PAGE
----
Tenerife has been polishing her best profile this week to entertain, educate and enthral the British Guild of Travel Writers (BGTW) who’ve been enjoying their Annual General Meeting on the island.
On Thursday night Tenerife Magazine was lucky enough to be invited to the Guild’s Gala Dinner at the ultra-chic BahÃa Del Duque Hotel in Costa Adeje.
So, wearing my poshest outfit, fresh lipstick and stilettos I arrived at the El Duque and walked what felt like a half marathon through its grounds wishing I’d opted for hiking boots instead.
As luck would have it, I passed through a convention of Spanish surgeons en route to the Beach Club and a glass of something delicious was gracefully thrust into my hands to keep me going until I finally reached the venue and caught up with Sarah Monaghan, editor/travel writer/photographer and press and PR co-ordinator for the BGTW.
I asked Sarah what had impressed her so far about Tenerife.
Sarah: “Well I was completely wowed by Teide National Park; the light, the landscape and the colours were extraordinary and the way that you could see the lava from eruptions so clearly.
I’m looking forward to walking in the rainforest in the Anaga Mountains tomorrow and to discovering more about the wines on Tenerife; the history of wine growing, which grapes are used and how they cultivate the vines in this climate.”
A strong supporter of ecotourism, Sarah wasn’t too keen on the amount of development taking place on the Tenerife south coast but found the general environment to be surprisingly good.
Sarah: “I think the standards of accommodation here are excellent and I’m extremely impressed with the cleanliness of the whole area and the quality of lifestyle that visitors can enjoy.”
The Cabildo (Island Government) have arranged a whole series of trips for the BGTW to show them a different side to Tenerife and one which the Cabildo hope will result in some features that encourage more people to get out and about on the island and discover some of the “˜real’ Tenerife.
Sarah: “We’ll be taking a look at Canarian cookery, we’re going to the Anagas and we’ve been to banana plantations and a small rural hotel. These are things that many visitors to the island wouldn’t normally do and it’s shown us a very different face to Tenerife.”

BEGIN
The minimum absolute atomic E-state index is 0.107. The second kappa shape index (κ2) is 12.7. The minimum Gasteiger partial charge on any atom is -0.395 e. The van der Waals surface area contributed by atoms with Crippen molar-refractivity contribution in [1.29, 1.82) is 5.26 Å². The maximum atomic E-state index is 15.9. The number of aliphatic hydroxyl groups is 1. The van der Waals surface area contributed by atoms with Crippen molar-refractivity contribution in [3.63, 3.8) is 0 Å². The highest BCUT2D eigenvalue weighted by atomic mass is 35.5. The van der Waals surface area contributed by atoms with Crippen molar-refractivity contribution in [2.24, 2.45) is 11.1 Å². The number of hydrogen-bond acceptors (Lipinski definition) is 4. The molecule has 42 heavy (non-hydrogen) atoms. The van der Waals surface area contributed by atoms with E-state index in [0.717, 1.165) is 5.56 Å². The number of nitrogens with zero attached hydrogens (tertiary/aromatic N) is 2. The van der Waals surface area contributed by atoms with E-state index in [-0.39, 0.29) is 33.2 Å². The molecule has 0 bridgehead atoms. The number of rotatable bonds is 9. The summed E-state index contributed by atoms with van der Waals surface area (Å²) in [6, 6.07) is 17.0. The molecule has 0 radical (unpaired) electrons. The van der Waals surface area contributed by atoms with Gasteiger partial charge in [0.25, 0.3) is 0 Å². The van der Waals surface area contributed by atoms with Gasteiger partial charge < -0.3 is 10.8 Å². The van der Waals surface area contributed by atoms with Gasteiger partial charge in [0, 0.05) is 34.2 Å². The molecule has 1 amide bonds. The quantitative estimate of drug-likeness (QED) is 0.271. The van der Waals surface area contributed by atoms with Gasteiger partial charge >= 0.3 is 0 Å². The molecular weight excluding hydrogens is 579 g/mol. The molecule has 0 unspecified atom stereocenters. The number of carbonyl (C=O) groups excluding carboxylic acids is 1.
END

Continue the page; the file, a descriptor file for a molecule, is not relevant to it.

With a distinguished and varied publishing and editorial career already under her belt, I was keen to know how Sarah felt that the travel writing industry was changing in the light of the explosion of Internet-based travel information.
Sarah: “There have been meteoric changes in the freelance travel writing sector as a result of the growth of the Internet and we are all blogging and tweeting now. But it’s important to realise that very little of the information which we see on the Web is impartial. I believe there is still a place for properly researched, impartial travel writing, particularly when if focuses on a specialist area. The availability of so much information is forcing those within the industry to specialize more which is not a bad thing.”
After a night of fine food, excellent wine, Carnaval-themed entertainment and a spectacular laser show, the journey back to the exit of the Bahia Del Duque Hotel proved challenging. And I wasn’t the only one failing to rise to the challenge. By the time we finally found the exit we were quite a gathering, including John Carter. It seems travel writers can find their way around the World but give us a complicated hotel layout and we might as well be in an episode of “˜Lost’.
If the BGTW finds that’s it’s missing a few members when it gets back to Blighty, can I suggest that they start the search at the Bahia Del Duque?